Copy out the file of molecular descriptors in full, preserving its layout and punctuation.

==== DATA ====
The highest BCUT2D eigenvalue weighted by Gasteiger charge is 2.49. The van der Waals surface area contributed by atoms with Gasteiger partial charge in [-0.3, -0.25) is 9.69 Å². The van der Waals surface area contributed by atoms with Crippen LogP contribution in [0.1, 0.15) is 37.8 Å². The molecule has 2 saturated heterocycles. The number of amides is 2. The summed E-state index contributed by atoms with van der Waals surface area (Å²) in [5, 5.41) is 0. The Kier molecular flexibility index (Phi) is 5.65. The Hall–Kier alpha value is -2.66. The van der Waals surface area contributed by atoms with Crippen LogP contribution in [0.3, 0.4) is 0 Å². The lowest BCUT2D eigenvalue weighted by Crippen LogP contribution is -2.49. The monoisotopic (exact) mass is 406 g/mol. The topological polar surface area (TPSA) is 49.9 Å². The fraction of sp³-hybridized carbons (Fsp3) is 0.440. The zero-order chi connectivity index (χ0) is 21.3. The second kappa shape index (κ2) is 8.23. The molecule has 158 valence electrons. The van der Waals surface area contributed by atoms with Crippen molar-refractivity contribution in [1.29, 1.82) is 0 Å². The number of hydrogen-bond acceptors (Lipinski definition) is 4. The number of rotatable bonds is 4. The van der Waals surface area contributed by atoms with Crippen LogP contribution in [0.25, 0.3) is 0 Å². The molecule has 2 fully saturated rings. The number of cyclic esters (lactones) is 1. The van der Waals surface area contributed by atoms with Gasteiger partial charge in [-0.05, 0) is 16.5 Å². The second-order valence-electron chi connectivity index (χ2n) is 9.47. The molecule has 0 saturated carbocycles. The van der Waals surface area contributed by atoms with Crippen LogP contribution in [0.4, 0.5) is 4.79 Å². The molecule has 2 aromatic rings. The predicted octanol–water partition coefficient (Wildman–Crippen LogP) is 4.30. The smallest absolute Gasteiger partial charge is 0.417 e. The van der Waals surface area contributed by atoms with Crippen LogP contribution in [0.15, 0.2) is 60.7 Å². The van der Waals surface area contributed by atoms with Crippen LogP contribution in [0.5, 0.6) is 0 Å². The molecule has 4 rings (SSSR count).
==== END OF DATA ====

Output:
The highest BCUT2D eigenvalue weighted by Gasteiger charge is 2.49. The van der Waals surface area contributed by atoms with Gasteiger partial charge in [-0.3, -0.25) is 9.69 Å². The van der Waals surface area contributed by atoms with Crippen LogP contribution in [0.1, 0.15) is 37.8 Å². The molecule has 2 saturated heterocycles. The number of amides is 2. The summed E-state index contributed by atoms with van der Waals surface area (Å²) in [5, 5.41) is 0. The Kier molecular flexibility index (Phi) is 5.65. The Hall–Kier alpha value is -2.66. The van der Waals surface area contributed by atoms with Crippen LogP contribution in [0.3, 0.4) is 0 Å². The lowest BCUT2D eigenvalue weighted by Crippen LogP contribution is -2.49. The monoisotopic (exact) mass is 406 g/mol. The topological polar surface area (TPSA) is 49.9 Å². The fraction of sp³-hybridized carbons (Fsp3) is 0.440. The zero-order chi connectivity index (χ0) is 21.3. The second kappa shape index (κ2) is 8.23. The molecule has 158 valence electrons. The van der Waals surface area contributed by atoms with Crippen molar-refractivity contribution in [1.29, 1.82) is 0 Å². The number of hydrogen-bond acceptors (Lipinski definition) is 4. The number of rotatable bonds is 4. The van der Waals surface area contributed by atoms with Crippen LogP contribution in [0.25, 0.3) is 0 Å². The molecule has 2 fully saturated rings. The number of cyclic esters (lactones) is 1. The van der Waals surface area contributed by atoms with Gasteiger partial charge in [-0.05, 0) is 16.5 Å². The second-order valence-electron chi connectivity index (χ2n) is 9.47. The molecule has 0 saturated carbocycles. The van der Waals surface area contributed by atoms with Crippen LogP contribution in [0.4, 0.5) is 4.79 Å². The molecule has 2 aromatic rings. The predicted octanol–water partition coefficient (Wildman–Crippen LogP) is 4.30. The smallest absolute Gasteiger partial charge is 0.417 e. The van der Waals surface area contributed by atoms with Crippen LogP contribution in [0.15, 0.2) is 60.7 Å². The van der Waals surface area contributed by atoms with Crippen LogP contribution in [0.5, 0.6) is 0 Å². The molecule has 4 rings (SSSR count).